Singletons

The world of only children

The Newest Chapter in the Women’s Movement

The emerging face of middle-aged motherhood.

Adopting a child in middle age left Cyma Shapiro feeling isolated and lonely. From her experiences, she created a multi-faceted presence on the Internet for older mothers to support each other. Her guest post speaks to so many women today who postpone becoming mothers until the path and time to parenthood is right for them.

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Cyma’s story:

Eight years ago, sitting in the Moscow Marriott at age 46 with my newly adopted one-year-old daughter, I realized that I was going to be oldwhen she graduated from college. The “old” was nearly my grandmother’s age. This was the very first time I had ever felt my mortality and had ever even stopped to consider my chronological age: I had long ignored the biological clock theory thinking that it was mere hyperbole.

Nonetheless, on that cold winter’s night nearly 9,000 miles from home, I finally felt my life begin. At that moment I was filled with pride, joy and the fullness of starting a new family. Little did I know that I had just joined a new club — moms over 40 — with no dues-paying members and no glue to bind them.  

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Arriving home, my husband and I expected everyone to share our joy. We were middle-aged, had launched his two children into adulthood and had time to devote to young children. Although our decision seemed perfectly logical to us, the reactions were puzzling. Friends and family asked, “Why would you do this?”

Seeking answers, support, and comfort for the loneliness and isolation I felt, I decided to find other new older mothers from across the country. I was inquisitive: Why did they do start or restart a family after age 40? How did they do this? How did they feel? How did their family and friends feel? Were they to live their lives over, would they do it again?

The women I found were unique. Their stories were fascinating and inspiring. Early contacts prompted me to seek out the oldest new mother, the most poignant, the most iconoclastic the most joyous, the most spiritual, the most life-altering ... I found:

  • Shirley Pollock, a married mother of two adult children, who at the age of 55 saw a television documentary about the number of available children in Chinese orphanages and adopted three of them.
  • Esther Torres was the only unmarried and childless woman in her large Latino family. At age 39, she accidentally became pregnant by a “friend with benefits.” She went on to form a friendship with the father and an inseparable bond with his family.
  • Schoolteachers Ellen Schumey, 55, and Shea Novak, 52, had been in a 17-year relationship before determining that they, too, were missing out on having children. Now, despite all odds — physical and relational — they are married and the adoptive parents of two beautiful middle-school daughters.
  • Vicki Smith, “GrammiMom,” took on this title, at age 48, to raise her grandchild after her daughter was murdered. With six other adult children, her grandbaby is now age 11.
  • Fay Johnson, 66, and Frieda Birnbaum, 65, chose motherhood at just under age 50, and at 60, respectively, and are viewed as pioneers who paved the way for us all.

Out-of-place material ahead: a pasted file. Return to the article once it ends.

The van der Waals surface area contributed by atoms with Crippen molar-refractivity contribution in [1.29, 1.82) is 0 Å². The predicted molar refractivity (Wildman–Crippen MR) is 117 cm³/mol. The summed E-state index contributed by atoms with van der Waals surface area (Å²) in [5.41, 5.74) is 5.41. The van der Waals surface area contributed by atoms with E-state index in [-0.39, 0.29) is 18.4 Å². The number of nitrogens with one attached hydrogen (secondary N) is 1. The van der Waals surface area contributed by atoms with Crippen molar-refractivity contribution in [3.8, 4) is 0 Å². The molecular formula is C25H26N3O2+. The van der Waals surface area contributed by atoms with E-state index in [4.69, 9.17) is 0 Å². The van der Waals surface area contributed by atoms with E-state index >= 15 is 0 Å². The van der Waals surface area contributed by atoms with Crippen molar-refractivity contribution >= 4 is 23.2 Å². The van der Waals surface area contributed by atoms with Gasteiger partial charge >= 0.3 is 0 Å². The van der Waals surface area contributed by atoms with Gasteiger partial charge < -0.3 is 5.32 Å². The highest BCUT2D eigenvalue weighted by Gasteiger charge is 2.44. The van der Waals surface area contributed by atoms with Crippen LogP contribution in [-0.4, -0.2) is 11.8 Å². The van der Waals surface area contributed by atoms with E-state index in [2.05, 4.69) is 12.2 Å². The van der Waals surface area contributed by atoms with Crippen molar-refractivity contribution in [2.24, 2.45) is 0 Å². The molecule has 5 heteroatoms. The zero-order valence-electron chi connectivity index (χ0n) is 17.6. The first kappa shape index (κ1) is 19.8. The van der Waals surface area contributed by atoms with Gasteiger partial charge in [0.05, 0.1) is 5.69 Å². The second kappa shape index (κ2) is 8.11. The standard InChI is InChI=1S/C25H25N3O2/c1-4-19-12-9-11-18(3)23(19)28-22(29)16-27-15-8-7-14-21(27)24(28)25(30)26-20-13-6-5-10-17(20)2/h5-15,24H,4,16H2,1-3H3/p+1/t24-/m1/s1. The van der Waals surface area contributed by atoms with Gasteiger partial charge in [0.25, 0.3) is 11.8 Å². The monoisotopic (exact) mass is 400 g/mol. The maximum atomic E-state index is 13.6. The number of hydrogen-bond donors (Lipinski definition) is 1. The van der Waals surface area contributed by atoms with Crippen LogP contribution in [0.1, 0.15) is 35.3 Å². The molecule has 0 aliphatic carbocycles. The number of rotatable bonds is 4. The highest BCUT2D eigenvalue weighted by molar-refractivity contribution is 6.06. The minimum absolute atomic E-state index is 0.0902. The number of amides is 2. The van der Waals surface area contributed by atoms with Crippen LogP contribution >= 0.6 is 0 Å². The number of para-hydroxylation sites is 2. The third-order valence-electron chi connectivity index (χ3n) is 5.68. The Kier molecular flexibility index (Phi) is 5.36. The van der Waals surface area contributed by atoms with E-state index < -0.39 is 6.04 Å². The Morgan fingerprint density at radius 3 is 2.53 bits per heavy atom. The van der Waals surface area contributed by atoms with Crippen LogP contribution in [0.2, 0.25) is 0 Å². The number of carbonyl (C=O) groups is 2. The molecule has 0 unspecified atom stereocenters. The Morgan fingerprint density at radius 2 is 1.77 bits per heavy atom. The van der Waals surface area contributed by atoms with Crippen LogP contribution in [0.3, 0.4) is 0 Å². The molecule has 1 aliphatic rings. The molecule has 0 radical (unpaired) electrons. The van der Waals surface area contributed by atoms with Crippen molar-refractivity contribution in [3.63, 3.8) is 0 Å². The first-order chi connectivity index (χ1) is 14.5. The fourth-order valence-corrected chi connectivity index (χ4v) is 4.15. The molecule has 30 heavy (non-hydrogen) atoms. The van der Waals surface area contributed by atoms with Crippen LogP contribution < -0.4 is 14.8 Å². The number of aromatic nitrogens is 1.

Choosing motherhood after age 40 is about love and life choices. It is about strength, guidance, conviction, perseverance, determination, willpower and a breaking down of social beliefs and obstacles. In different ways, these women have shown courage, fortitude and resilience. I believe they are creating an unchartered course many will follow.  

A New Chapter for the Women’s Movement

To me, becoming a midlife mother is the newest chapter in the women’s movement — the emerging face of middle age and women. Three quarters of a million strong and quickly growing, with approximately 100,000 new births each year, over-40 women are pursuing their lives not collectively, like “soccer moms,” but singularly and without fanfare — the result of medical breakthroughs, greater socio-economic freedoms, and radical changes in the traditional family structure. These Center for Disease Control statistics only reflect the number of women choosing motherhood by childbirth (whether natural or through IVF). The total number of new older mothers also encompasses foster care, guardianship, surrogacy, adoption, and blended families.

My two journeys to Russia two years apart became a spiritual epiphany, which ended in two adoptions — the fullest embracing of my children who, I fervently believe, were meant to be mine. I cringe when people say that I “saved them.” The truth revealed: they saved me. I remained puzzled when I was told that I was “such a role model,” when all I wanted to do was live my next years as a mother.

Earlier, I failed to embrace my womanhood or my desire to be a mother — an unspoken truth for many women. I know I speak for others when I say that we will stop at absolutely nothing to become mothers, when our time is right.

I honor the courage of — and encourage — women over 40 (and those over 35 for whom the biological clock has ceased ticking), in pursuing a mothering path that is right for them if and when the time is right.  

Biographical note:

Cyma Shapiro, 54, is the mother of 7- and 9-year-old children and 27- and 29-year-old stepchildren. She is the writer and creator of NURTURE: Stories of New Midlife Mothers, the first art gallery show dedicated to women choosing motherhood over 40, and the blog www.MotheringintheMiddle.com for midlife mothers. She is passionate about supporting women who choose later motherhood and giving them a face, voice, and forum.

 

Susan Newman, Ph.D., is a social psychologist and author. Her latest book is The Case for the Only Child: Your Essential Guide.

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